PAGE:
> SUK Nalady etc [JW]: Classical CD Reviews- Nov 2002 MusicWeb(UK)

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Josef SUK (1874-1935)
Nalady op 10
Piano pieces op 12
Fantasy-Polonaise op 5
Humoresque in C Major
Village Serenade
Pavel Stepan, piano
SUPRAPHON SU 0032-2 111 [65’33]


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Suk was the second violinist in the Bohemian Quartet and spent much of his free time on tour sketching works he would later elaborate or orchestrate. Most of the works in Pavel Stepan’s reissued disc date from early in Suk’s composing life and are still deeply imbued with those late Romantic influences he was later more thoroughly to absorb. There is little of the great and absorbing orchestrator in these winsome little miniatures and their very real charm, though undeniable, doesn’t run too deep.

Stepan battles against a slightly hard acoustic – Supraphon’s recording engineers occasionally struggled in the Domovina studios in the early to mid 1970s – but this has the almost paradoxical effect of strengthening the profile of Suk’s deliciously rich though melodically salon-inspired genre pieces. Nalady or Moods is described in the booklet notes as a "conceptually homogenous pentalogy" – in other words it’s a suite of five charming movements. The first, Legend, has nostalgically rolled chords and Suk’s already characteristic modulations in place, with a central section slower, more romantic and wistful. Stepan’s rubato in Capriccio is entirely apt and purposefully effective; his tough playing is as winning as his tender. Perhaps rather surprisingly Suk, whose use of folk stimuli was never as indulgent as say, Novak’s, emerges as somewhat the superior of the two here. I find Novak’s use of the Barcarolle decidedly inferior to Suk’s Bagatelle. The Romance, the third of the cycle, is charming with non-cloying sentiment, harmonic progressions never dreary, whilst the Bagatelle makes rather more of the piece than superficial playfulness; the accelerando is especially well played by Stepan.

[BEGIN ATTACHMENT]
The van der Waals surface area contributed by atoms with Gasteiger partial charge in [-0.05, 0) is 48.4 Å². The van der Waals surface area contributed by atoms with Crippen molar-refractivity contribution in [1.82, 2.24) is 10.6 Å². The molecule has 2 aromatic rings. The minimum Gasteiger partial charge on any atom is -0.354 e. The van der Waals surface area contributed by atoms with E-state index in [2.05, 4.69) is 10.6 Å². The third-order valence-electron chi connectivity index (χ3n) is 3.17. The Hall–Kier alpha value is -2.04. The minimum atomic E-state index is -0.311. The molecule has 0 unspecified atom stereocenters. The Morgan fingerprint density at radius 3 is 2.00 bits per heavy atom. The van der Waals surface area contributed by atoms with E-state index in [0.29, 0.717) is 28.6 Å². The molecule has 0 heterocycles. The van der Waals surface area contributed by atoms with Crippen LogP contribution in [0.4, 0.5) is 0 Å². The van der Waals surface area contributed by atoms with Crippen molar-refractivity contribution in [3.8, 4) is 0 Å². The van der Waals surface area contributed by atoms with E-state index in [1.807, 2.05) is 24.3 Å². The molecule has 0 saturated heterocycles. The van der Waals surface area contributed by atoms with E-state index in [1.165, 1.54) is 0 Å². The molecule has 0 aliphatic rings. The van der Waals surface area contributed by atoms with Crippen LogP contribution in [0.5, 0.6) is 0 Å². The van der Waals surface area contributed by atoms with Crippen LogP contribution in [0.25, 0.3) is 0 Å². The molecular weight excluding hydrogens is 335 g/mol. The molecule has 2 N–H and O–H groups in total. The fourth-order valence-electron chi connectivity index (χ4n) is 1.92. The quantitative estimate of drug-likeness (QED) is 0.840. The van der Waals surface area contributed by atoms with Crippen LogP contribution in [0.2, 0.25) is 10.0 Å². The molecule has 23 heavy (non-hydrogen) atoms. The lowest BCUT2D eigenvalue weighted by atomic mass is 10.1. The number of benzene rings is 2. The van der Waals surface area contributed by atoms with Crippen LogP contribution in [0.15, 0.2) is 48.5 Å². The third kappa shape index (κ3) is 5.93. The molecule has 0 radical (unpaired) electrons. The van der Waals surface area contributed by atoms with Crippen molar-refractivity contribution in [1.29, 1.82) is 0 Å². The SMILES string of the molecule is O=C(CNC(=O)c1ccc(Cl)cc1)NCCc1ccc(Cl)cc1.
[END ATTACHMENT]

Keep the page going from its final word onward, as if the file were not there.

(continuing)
Stepan’s distinct affinities with Suk are reinforced in op 12, the Piano pieces. The pianist is careful but affectionate in bringing out the dance, Louceni Louceni, that runs through it. It was Dvorak’s who acutely noted that the third of the set, an Adagio ma non troppo, would make a good operatic duet. It does have a very vocal quality with its dark, rather glowering chords and felicitous modulations – and its rise to a rushing central section that is reminiscent of Schumann. In the composer’s score he wrote "Chase after a butterfly" at the head of No 6 – though it’s otherwise noted as an allegro vivace. Motoric, with fluttering scurries and treble trills it ends in a certain wistful, rather maudlin way – the butterfly caught? The cycle concludes as it had begun – with a brooding little Andante that gives way to a middle section of vivid dance rhythms and pulsing with life – a little anticipatory of Rachmaninov in some ways and vibrantly songful.

A few other pieces complete the disc – including a swaggering, tuneful and rather lusty-Lisztian Fantasie Polonaise and an amusingly sly Humoresque. There’s nothing here to match the depth of Suk’s later op 28 cycle O Matince (About Mother) but in their harmonically rich way, with their easy melodies and fluent writing, albeit of the salon school, Suk’s early pieces, especially when so knowingly and freshly interpreted by Stepan, still make an infectious impression.

Jonathan Woolf


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